CasinoBeats 100 Club:
Lessons learnt from a challenging 2020


The last 12 months have been challenging for the industry to say the least. Coming into the year, operators and developers would have been looking to build on the success they achieved in 2019, yet those plans were halted due to the outbreak of COVID-19 and the subsequent global lockdown.

But through those difficult times, the online casino industry has stood resolute and defiant in the face of uncertainty. As the Chinese strategist and philosopher Sun Tzu once wrote: “In the midst of chaos, there is also opportunity.” 

In the first part of our CasinoBeats 100 Club we asked our members: 

What lessons would you take from a challenging 2020, both personally and professionally?

One key aspect that was taken away from this year is the necessity of being adaptive. The industry witnessed a major shift in live events transforming into digital one that Glen Bullen, chief commercial officer at DAOGroup, believed required ‘quick thinking’ and ‘fast adapting on the fly’ to succeed. 

He noted: “Professionally, there’s definitely a lesson learned on the necessity of being adaptable. Live events were the cornerstone of our brand introduction and product launch plans for this year, so with those out of play both through this year and well into next it required some quick thinking and fast adapting on the fly. 

“But it worked. So now it’s all about optimising the remote process, without thought to how we would have done it under different circumstances (or expectation to return to that anytime soon).”

Reflecting on the personal experience for himself in 2020, Bullen expressed that this year has been about adapting to a new pace in life. He continued: “Personally, it’s been all about learning (or convincing myself) to enjoy a simplified and slower pace to life. 

“I sure miss the travel, and the events, but have come to accept a walk with the dog will just have to do (for now).”

Yet while some have embraced the change to the digital environment, others have highlighted the importance of human interaction within the industry. James Myles, analyst at Etadelta, explained that, now more than ever, the importance of human contact is clear.

“While we have been able to carry out much of our work effectively using remote working tools, there is a human element to consulting, training and advising that really benefits from being among people,” explained Myles.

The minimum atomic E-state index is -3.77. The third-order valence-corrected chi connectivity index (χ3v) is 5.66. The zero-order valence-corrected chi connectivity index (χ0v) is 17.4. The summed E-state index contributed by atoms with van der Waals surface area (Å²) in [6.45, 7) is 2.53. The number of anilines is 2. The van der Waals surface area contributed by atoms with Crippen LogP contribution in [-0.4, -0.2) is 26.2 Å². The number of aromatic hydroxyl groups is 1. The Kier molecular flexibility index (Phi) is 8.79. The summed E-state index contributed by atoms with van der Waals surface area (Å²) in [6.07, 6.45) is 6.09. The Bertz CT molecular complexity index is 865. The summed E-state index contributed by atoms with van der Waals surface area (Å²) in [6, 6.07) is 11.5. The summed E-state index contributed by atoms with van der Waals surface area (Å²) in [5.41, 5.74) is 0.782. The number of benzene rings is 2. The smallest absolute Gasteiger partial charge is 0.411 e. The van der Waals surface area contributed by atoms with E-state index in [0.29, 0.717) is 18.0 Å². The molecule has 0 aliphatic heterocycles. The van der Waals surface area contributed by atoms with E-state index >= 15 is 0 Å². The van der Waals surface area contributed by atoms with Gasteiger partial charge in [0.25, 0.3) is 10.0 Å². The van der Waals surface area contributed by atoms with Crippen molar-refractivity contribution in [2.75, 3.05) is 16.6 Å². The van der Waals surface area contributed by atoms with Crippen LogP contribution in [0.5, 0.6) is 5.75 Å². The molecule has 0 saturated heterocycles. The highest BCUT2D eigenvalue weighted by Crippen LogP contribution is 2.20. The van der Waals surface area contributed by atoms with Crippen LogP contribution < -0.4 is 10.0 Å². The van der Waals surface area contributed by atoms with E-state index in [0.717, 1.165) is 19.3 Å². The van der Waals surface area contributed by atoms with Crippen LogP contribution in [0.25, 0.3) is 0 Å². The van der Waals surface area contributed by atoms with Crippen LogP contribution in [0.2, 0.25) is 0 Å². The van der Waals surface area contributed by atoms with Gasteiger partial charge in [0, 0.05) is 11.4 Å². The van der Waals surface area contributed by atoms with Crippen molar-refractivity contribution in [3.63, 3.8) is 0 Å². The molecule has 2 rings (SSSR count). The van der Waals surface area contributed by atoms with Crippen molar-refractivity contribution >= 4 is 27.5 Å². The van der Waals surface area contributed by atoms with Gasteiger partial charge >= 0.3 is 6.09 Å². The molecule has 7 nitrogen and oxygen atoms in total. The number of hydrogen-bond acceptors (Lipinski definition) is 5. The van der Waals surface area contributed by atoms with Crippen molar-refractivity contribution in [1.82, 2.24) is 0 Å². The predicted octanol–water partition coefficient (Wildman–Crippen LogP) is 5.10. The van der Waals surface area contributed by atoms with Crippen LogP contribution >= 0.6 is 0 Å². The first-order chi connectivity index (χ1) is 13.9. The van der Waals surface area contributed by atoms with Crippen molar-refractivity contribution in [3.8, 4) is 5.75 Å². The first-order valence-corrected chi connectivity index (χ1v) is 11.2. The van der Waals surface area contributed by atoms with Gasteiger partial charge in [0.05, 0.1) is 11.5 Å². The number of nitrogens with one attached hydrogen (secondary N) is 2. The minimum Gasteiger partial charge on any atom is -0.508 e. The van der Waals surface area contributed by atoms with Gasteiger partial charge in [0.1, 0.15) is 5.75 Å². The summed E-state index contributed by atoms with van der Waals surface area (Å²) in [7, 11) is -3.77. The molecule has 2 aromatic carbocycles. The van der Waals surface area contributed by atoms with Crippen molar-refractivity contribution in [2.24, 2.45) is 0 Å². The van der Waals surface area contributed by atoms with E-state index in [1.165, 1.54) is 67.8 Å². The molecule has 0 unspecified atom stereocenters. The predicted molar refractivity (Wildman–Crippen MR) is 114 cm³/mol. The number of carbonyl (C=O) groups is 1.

“Yes, the services can be delivered remotely, but there are valuable social and personal qualities that rely on meeting in-person.”

Mark Knighton, CEO at Obsidian Consultancy, echoed Bullen’s claim of adapting to a slower pace in life, expressing the importance of a ‘work life balance’.

Discussing the lessons he’s taken from this year, Knighton said: “Personally, take time for yourself, no matter what chaos is going on all around you, mental, physical health and work life balance is the most important thing in life.”

The importance of balance was also a key factor for Knighton when it came to the industry where he commented: “I would say to ensure you diversify your product range, customer segmentation and don’t be reliant on one or two big customers.”

Laszlo Pados, brand manager at Funstage, witnessed that working from home can be just as ‘effective as working from the office’ stating: “Our industry can even carry out large projects without seeing each other face-to-face on a daily basis.”

However, he claimed that while digital events were organised well, they can’t fully replace physical events and meeting counterparts within the industry. 

Philip Parry, CEO at Iforium, stated that one of the major highlights of the chaotic year was the improved collaboration between his team which has been brought about by working at home.

He commented: “Since March it has been an unprecedented period for business and a testing time for everyone both personally and professionally.

“Many business lessons were learned but one that really stands out was, being apart actually brought our team closer together. The Iforium team moved seamlessly to remote working and they delivered an exceptional level of service and productivity supporting our global client base.”

Agreeing with the points made by Knighton and Bullen, Parry added: “On a personal note, the lockdown period and enforced working from home reminded me that the right work/life balance is important. That is something I will strive to maintain in the future.”

Expressing his personal development throughout 2020, Tim Parker, COO at, said: “I have always known I am a people person at heart, but one who is equally happy with my own company – but now I realise just how much I need that variety and challenge of being with many other different types of person.”

On a professional level, Parker highlighted the major learning point for himself was to ‘never forget how valuable face to face relationships are.’ He continued: “Sure, we can work remotely – that has been proven for many years now and forced upon us by COVID. 

“However there is nothing like meeting and discussing issues face to face to a) build trust that is not so easily found ‘virtually’ b) be more productive and creative in a live environment c) how much I love being around other interesting people.”

JAMCO Capital President, Christopher Kape, cited an old adage ‘Man Plans and God Laughs’ when it comes to thinking of 2020. He explained: “In essence, it shows us that even our best-laid plans in life can be upended by unexpected changes.

“So the take-home lesson from this past year, both personally and professionally, is that we should always expect the unexpected. For those who were unable to quickly adapt, the damage was delivered harshly.

“However, those that could change, benefited and, in some cases, even surpassed pre-pandemic projections.”